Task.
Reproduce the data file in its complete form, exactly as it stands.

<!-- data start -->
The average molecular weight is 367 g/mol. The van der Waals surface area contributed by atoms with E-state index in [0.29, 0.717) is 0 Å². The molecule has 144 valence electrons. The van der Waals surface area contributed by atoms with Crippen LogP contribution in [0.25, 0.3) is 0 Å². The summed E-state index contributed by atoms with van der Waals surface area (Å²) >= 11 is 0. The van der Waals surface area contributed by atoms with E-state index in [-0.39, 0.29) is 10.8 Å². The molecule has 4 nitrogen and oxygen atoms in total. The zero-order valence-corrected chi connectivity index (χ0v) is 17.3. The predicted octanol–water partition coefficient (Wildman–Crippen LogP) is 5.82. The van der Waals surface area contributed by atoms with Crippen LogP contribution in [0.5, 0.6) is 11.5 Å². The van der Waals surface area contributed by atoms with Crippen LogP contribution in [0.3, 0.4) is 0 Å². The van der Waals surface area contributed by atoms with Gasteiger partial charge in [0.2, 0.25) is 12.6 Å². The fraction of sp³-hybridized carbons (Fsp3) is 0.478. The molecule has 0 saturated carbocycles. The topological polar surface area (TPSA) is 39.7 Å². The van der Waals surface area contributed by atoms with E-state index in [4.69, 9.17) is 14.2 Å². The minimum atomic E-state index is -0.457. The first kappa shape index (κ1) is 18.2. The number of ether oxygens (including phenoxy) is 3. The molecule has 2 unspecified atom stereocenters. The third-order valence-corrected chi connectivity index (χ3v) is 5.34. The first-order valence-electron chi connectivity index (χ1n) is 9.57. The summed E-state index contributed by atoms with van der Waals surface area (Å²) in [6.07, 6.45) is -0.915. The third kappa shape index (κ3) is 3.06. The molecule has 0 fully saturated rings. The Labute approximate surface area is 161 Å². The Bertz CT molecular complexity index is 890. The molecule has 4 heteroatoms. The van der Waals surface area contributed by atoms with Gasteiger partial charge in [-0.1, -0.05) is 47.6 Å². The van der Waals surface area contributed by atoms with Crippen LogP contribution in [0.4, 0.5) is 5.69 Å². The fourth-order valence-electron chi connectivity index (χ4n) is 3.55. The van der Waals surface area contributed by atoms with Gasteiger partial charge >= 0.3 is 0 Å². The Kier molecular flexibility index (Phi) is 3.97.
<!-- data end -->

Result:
The average molecular weight is 367 g/mol. The van der Waals surface area contributed by atoms with E-state index in [0.29, 0.717) is 0 Å². The molecule has 144 valence electrons. The van der Waals surface area contributed by atoms with Crippen LogP contribution in [0.25, 0.3) is 0 Å². The summed E-state index contributed by atoms with van der Waals surface area (Å²) >= 11 is 0. The van der Waals surface area contributed by atoms with E-state index in [-0.39, 0.29) is 10.8 Å². The molecule has 4 nitrogen and oxygen atoms in total. The zero-order valence-corrected chi connectivity index (χ0v) is 17.3. The predicted octanol–water partition coefficient (Wildman–Crippen LogP) is 5.82. The van der Waals surface area contributed by atoms with Crippen LogP contribution in [0.5, 0.6) is 11.5 Å². The van der Waals surface area contributed by atoms with Crippen LogP contribution in [0.3, 0.4) is 0 Å². The van der Waals surface area contributed by atoms with Gasteiger partial charge in [0.2, 0.25) is 12.6 Å². The fraction of sp³-hybridized carbons (Fsp3) is 0.478. The molecule has 0 saturated carbocycles. The topological polar surface area (TPSA) is 39.7 Å². The van der Waals surface area contributed by atoms with E-state index in [4.69, 9.17) is 14.2 Å². The minimum atomic E-state index is -0.457. The first kappa shape index (κ1) is 18.2. The number of ether oxygens (including phenoxy) is 3. The molecule has 2 unspecified atom stereocenters. The third-order valence-corrected chi connectivity index (χ3v) is 5.34. The first-order valence-electron chi connectivity index (χ1n) is 9.57. The summed E-state index contributed by atoms with van der Waals surface area (Å²) in [6.07, 6.45) is -0.915. The third kappa shape index (κ3) is 3.06. The molecule has 0 fully saturated rings. The Labute approximate surface area is 161 Å². The Bertz CT molecular complexity index is 890. The molecule has 4 heteroatoms. The van der Waals surface area contributed by atoms with Gasteiger partial charge in [-0.1, -0.05) is 47.6 Å². The van der Waals surface area contributed by atoms with Crippen LogP contribution in [0.4, 0.5) is 5.69 Å². The fourth-order valence-electron chi connectivity index (χ4n) is 3.55. The van der Waals surface area contributed by atoms with Gasteiger partial charge >= 0.3 is 0 Å². The Kier molecular flexibility index (Phi) is 3.97.